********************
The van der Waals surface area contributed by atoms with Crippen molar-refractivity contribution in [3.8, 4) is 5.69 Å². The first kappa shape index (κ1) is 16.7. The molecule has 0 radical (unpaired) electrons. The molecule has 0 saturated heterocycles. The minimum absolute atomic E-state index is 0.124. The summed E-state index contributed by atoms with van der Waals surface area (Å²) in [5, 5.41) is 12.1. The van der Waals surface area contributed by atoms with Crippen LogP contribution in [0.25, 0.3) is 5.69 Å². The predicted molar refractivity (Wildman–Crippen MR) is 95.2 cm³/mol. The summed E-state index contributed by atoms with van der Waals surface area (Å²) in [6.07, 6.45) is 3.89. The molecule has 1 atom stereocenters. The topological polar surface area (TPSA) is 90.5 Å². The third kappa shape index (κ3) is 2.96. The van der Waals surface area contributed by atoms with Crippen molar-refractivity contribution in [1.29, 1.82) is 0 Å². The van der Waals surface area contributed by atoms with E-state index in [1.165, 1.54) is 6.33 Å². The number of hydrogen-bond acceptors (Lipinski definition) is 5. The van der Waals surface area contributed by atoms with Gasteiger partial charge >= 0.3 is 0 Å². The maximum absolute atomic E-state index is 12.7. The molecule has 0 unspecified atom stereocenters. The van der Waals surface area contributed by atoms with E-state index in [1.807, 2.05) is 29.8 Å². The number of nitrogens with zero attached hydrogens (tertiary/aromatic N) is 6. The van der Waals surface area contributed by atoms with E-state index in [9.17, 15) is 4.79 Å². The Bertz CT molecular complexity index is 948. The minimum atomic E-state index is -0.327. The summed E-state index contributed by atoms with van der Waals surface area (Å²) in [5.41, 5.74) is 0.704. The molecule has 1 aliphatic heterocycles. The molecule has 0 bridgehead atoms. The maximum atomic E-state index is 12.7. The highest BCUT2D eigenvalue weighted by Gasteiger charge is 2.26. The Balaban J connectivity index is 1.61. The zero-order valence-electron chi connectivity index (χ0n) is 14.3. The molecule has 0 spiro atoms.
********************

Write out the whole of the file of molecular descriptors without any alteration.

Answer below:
The van der Waals surface area contributed by atoms with Crippen molar-refractivity contribution in [3.8, 4) is 5.69 Å². The first kappa shape index (κ1) is 16.7. The molecule has 0 radical (unpaired) electrons. The molecule has 0 saturated heterocycles. The minimum absolute atomic E-state index is 0.124. The summed E-state index contributed by atoms with van der Waals surface area (Å²) in [5, 5.41) is 12.1. The van der Waals surface area contributed by atoms with Crippen LogP contribution in [0.25, 0.3) is 5.69 Å². The predicted molar refractivity (Wildman–Crippen MR) is 95.2 cm³/mol. The summed E-state index contributed by atoms with van der Waals surface area (Å²) in [6.07, 6.45) is 3.89. The molecule has 1 atom stereocenters. The topological polar surface area (TPSA) is 90.5 Å². The third kappa shape index (κ3) is 2.96. The van der Waals surface area contributed by atoms with Crippen molar-refractivity contribution in [1.29, 1.82) is 0 Å². The van der Waals surface area contributed by atoms with E-state index in [1.165, 1.54) is 6.33 Å². The number of hydrogen-bond acceptors (Lipinski definition) is 5. The van der Waals surface area contributed by atoms with Gasteiger partial charge >= 0.3 is 0 Å². The maximum absolute atomic E-state index is 12.7. The molecule has 0 unspecified atom stereocenters. The van der Waals surface area contributed by atoms with E-state index in [1.807, 2.05) is 29.8 Å². The number of nitrogens with zero attached hydrogens (tertiary/aromatic N) is 6. The van der Waals surface area contributed by atoms with E-state index in [9.17, 15) is 4.79 Å². The Bertz CT molecular complexity index is 948. The minimum atomic E-state index is -0.327. The summed E-state index contributed by atoms with van der Waals surface area (Å²) in [5.41, 5.74) is 0.704. The molecule has 1 aliphatic heterocycles. The molecule has 0 bridgehead atoms. The maximum atomic E-state index is 12.7. The highest BCUT2D eigenvalue weighted by Gasteiger charge is 2.26. The Balaban J connectivity index is 1.61. The zero-order valence-electron chi connectivity index (χ0n) is 14.3. The molecule has 0 spiro atoms.